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Johns Hopkins Names Theatre After Actor John Astin

THE JOHNS HOPKINS UNIVERSITY
OFFICE OF NEWS AND INFORMATION
901 S. Bond St., Suite 540
Baltimore, Maryland 21231

December 8, 2011
FOR IMMEDIATE RELEASE
MEDIA CONTACT: Amy Lunday
443-287-9960
acl@jhu.edu

Ed Asner, left, and John Astin. Photo by Will Kirk/HomewoodPhoto.jhu.edu

Ed Asner, left, and John Astin. Photo by Will Kirk, HomewoodPhoto.jhu.edu

Johns Hopkins University has honored John Astin by naming the recently renovated theater in the Merrick Barn after the noted actor and teacher. The naming took place Saturday, Dec. 3 at an event celebrating the completion of renovations to the barn, and recognizing Astin’s 10-year anniversary of teaching, acting and directing at Johns Hopkins.

Notable actor Ed Asner, Astin’s longtime friend, was master of ceremonies for the event, which featured the performance of two one-act plays by some of Astin’s students. Among the audience members were Astin’s two actor sons, Sean and Mackenzie, and his wife, Valerie.

After the performances, President Ronald J. Daniels made the surprise announcement.

“In recognition of your exceptional work not only on stages worldwide but also here at Johns Hopkins, we are delighted to name this theater in the Merrick Barn in your honor,” Daniels said. “The John Astin Theatre in the Merrick Barn will be a permanent embodiment of your tremendous legacy already so beautifully reflected in the artistry of the students you have taught and the joy of audiences you have touched.”

Astin said he was “shocked, stunned and, of course, delighted and grateful.”

“I believe the recognition has come about through the achievements of the current students and the successes, after graduation, earned by those who have gone through the program and participated in the university theater,” Astin said. “Much of the credit belongs to our small but wonderful faculty and staff, supporters and parents, and to the vision of President Ron Daniels and Krieger School Dean Katherine Newman. I am stoked! They have energized and inspired me with this exquisite gesture, and I feel that it could be the catalyst that propels us toward the theater major we have long desired for Johns Hopkins.”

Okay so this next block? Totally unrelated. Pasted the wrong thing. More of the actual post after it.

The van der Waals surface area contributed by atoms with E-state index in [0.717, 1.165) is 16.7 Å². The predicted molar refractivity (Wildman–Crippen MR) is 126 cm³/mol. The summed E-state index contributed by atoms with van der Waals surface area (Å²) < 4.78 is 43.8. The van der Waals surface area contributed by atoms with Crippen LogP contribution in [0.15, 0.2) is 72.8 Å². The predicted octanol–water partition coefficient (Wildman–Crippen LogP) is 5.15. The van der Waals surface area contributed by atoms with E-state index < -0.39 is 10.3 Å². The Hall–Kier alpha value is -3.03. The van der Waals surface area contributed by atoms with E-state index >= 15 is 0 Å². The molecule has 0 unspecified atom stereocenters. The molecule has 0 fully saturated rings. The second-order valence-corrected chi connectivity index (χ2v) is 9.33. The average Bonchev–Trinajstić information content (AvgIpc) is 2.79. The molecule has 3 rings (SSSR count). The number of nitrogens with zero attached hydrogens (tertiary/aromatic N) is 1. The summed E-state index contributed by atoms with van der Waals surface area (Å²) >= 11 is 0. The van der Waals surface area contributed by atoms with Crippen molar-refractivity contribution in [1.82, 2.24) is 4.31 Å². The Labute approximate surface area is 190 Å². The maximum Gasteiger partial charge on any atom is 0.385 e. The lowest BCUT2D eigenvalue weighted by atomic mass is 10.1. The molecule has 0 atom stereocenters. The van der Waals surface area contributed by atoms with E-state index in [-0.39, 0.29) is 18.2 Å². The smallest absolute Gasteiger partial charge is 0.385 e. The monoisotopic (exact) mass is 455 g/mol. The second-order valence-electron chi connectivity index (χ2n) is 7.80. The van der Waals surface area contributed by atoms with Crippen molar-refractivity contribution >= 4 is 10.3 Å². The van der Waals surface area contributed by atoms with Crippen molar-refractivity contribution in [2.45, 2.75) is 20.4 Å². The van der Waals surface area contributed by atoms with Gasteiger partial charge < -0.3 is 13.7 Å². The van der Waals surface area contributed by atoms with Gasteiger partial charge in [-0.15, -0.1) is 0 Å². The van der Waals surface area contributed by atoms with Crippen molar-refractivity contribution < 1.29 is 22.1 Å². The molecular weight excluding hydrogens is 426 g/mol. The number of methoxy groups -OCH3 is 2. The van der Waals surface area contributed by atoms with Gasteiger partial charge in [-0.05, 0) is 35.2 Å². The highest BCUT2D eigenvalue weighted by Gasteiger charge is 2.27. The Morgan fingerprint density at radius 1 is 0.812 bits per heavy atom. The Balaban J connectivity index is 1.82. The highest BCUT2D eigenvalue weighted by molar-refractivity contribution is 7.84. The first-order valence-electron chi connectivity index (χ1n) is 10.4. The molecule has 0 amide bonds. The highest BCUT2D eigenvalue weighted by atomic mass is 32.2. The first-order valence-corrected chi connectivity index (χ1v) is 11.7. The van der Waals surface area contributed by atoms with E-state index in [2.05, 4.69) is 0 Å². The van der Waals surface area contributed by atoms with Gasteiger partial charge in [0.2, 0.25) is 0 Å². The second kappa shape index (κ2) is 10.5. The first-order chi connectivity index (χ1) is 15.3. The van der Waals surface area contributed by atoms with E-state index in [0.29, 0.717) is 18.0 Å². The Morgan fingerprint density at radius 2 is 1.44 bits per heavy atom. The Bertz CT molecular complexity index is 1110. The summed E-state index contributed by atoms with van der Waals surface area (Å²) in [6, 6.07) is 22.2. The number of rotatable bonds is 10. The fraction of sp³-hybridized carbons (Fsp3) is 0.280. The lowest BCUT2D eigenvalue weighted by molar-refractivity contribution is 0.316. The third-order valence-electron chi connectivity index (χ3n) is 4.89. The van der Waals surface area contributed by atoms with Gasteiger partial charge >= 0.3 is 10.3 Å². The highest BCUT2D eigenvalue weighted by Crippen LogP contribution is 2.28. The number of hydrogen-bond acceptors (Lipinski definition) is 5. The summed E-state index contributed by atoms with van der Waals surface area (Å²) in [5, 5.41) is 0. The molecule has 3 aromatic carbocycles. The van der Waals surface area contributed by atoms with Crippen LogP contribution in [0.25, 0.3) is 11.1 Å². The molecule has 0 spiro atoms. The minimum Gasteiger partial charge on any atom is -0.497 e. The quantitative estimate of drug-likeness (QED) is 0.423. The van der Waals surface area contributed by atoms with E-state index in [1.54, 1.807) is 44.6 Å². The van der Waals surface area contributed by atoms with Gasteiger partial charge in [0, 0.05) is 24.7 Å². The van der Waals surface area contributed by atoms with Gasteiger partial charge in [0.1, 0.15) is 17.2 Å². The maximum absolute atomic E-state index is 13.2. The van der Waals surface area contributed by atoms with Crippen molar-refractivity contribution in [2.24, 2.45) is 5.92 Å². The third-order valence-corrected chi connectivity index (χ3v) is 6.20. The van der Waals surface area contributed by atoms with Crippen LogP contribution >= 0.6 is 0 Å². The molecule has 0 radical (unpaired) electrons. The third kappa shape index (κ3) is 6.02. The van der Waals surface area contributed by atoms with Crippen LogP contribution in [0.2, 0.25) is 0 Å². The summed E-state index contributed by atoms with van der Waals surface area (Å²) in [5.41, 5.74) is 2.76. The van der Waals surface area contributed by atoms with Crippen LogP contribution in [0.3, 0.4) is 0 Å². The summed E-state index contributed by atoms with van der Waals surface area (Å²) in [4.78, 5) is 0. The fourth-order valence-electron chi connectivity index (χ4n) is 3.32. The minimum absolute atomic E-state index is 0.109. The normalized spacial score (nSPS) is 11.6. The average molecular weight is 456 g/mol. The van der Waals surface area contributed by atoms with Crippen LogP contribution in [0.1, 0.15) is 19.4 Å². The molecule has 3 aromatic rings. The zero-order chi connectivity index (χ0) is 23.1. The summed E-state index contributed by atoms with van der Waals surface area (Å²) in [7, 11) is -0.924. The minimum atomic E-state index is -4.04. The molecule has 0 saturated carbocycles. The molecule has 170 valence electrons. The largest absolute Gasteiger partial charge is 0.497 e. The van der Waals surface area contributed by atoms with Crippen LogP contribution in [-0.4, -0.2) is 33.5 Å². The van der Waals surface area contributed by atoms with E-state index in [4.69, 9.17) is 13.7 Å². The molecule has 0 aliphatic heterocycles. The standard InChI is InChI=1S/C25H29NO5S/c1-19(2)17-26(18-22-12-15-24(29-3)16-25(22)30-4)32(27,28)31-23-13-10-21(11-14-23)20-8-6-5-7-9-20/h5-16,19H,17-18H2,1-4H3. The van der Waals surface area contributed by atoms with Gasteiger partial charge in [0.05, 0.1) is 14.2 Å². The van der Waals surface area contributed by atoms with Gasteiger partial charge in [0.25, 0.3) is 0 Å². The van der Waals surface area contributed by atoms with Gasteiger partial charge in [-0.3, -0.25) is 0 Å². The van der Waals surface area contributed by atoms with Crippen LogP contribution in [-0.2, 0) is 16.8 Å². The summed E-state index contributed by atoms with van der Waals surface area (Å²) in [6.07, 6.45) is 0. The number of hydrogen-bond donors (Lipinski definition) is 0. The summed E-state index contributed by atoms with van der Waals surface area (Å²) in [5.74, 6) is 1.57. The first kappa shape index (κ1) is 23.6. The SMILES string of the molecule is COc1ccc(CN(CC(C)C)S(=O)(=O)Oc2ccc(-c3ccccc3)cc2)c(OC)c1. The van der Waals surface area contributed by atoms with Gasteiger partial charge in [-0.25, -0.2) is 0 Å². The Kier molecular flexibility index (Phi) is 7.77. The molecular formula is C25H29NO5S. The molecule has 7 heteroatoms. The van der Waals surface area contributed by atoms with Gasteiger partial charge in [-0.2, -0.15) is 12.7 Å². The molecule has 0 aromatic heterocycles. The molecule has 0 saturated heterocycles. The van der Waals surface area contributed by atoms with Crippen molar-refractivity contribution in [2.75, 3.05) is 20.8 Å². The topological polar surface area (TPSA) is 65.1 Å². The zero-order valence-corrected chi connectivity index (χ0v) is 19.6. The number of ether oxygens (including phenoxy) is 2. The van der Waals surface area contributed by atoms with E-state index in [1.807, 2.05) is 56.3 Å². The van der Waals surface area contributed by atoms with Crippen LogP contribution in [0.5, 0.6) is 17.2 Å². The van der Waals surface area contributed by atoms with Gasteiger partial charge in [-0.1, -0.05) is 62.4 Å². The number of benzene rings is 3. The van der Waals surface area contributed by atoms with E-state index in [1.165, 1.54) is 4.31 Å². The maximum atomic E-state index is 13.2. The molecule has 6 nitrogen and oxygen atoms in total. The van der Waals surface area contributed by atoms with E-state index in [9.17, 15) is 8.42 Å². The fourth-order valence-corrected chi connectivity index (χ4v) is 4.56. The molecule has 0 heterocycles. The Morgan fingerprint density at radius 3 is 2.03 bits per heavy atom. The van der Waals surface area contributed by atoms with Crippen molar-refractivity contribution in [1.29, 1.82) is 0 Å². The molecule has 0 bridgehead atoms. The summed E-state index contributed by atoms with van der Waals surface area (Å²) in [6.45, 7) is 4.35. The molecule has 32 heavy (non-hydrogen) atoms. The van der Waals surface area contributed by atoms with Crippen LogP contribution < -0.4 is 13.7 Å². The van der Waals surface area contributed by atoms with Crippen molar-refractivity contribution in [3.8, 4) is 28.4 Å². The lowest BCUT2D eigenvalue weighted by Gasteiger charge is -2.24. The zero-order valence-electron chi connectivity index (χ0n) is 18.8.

Astin is best known for the role of Gomez Addams on the television show The Addams Family. After majoring in drama at Johns Hopkins and graduating in 1952, Astin started in theater on Broadway. His first big break in film came with a part in West Side Story in 1961. His talent for comedy led him to roles in several television sitcoms. He received an Academy Award nomination for Prelude, a short film he wrote, produced and directed. Astin returned to Johns Hopkins in 2001 to teach acting and directing and to revitalize the undergraduate program in theater arts.

“John’s vision for the Program in Theatre Arts and Studies has shaped it into an extraordinary program that empowers students on the stage and off,” Newman said. “His enthusiasm is contagious, and the talent he continues to share with us will forever live on in this theater that bears his name.”

The John Astin Theatre is housed in a former dairy cattle barn built in the early 19th century by Charles Carroll Jr., whose father was a Maryland signer of the Declaration of Independence. The barn was converted into a student center after the university moved to the property that had been Carroll’s country villa. In 1983, it was formally named the Merrick Barn in honor of Robert G. Merrick, a 1917 alumnus and 1922 PhD recipient. Today, the Merrick Barn is home to the Undergraduate Program in Theatre Arts and Studies.

Over the years, the main theater seating and flooring had become threadbare, and the proscenium needed renovation. Thanks to the generous support of the France-Merrick Foundation and other patrons, $210,000 was raised for a renovation project that was completed this summer. Improvements included replacing the theater’s lighting and its 104 seats; new flooring, paint and furnishings throughout the building; and various other improvements to create a better theater environment for students while enhancing the audience experience.

Between 120 and 160 students enroll each semester in courses that include acting, directing, play writing, stagecraft and theatrical and literary appreciation. Two or three productions are presented in the Merrick Barn each semester for audiences from the Homewood and Baltimore communities.

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